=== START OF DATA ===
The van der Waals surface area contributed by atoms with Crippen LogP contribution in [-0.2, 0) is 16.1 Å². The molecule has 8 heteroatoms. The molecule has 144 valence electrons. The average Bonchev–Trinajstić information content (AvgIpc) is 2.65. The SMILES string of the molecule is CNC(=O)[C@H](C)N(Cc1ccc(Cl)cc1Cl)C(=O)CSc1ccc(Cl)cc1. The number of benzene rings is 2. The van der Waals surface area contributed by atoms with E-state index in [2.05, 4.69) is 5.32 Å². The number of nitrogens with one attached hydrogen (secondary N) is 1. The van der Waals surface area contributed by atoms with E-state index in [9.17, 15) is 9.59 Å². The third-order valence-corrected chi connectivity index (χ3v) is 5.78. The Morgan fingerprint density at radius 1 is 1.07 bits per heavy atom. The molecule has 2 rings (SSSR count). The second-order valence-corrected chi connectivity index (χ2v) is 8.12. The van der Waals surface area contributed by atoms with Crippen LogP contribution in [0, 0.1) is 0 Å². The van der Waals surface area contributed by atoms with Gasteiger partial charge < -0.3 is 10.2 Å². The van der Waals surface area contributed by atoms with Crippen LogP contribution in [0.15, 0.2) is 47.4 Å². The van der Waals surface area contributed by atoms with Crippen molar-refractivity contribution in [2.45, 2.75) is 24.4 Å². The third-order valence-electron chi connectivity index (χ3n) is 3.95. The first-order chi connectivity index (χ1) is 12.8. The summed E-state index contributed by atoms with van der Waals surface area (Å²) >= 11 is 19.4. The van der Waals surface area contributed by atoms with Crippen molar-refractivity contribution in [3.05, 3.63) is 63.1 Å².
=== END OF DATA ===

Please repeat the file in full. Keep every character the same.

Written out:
The van der Waals surface area contributed by atoms with Crippen LogP contribution in [-0.2, 0) is 16.1 Å². The molecule has 8 heteroatoms. The molecule has 144 valence electrons. The average Bonchev–Trinajstić information content (AvgIpc) is 2.65. The SMILES string of the molecule is CNC(=O)[C@H](C)N(Cc1ccc(Cl)cc1Cl)C(=O)CSc1ccc(Cl)cc1. The number of benzene rings is 2. The van der Waals surface area contributed by atoms with E-state index in [2.05, 4.69) is 5.32 Å². The number of nitrogens with one attached hydrogen (secondary N) is 1. The van der Waals surface area contributed by atoms with E-state index in [9.17, 15) is 9.59 Å². The third-order valence-corrected chi connectivity index (χ3v) is 5.78. The Morgan fingerprint density at radius 1 is 1.07 bits per heavy atom. The molecule has 2 rings (SSSR count). The second-order valence-corrected chi connectivity index (χ2v) is 8.12. The van der Waals surface area contributed by atoms with Crippen LogP contribution in [0, 0.1) is 0 Å². The van der Waals surface area contributed by atoms with Gasteiger partial charge < -0.3 is 10.2 Å². The van der Waals surface area contributed by atoms with Crippen LogP contribution in [0.15, 0.2) is 47.4 Å². The van der Waals surface area contributed by atoms with Crippen molar-refractivity contribution in [2.45, 2.75) is 24.4 Å². The third-order valence-electron chi connectivity index (χ3n) is 3.95. The first-order chi connectivity index (χ1) is 12.8. The summed E-state index contributed by atoms with van der Waals surface area (Å²) >= 11 is 19.4. The van der Waals surface area contributed by atoms with Crippen molar-refractivity contribution in [3.05, 3.63) is 63.1 Å².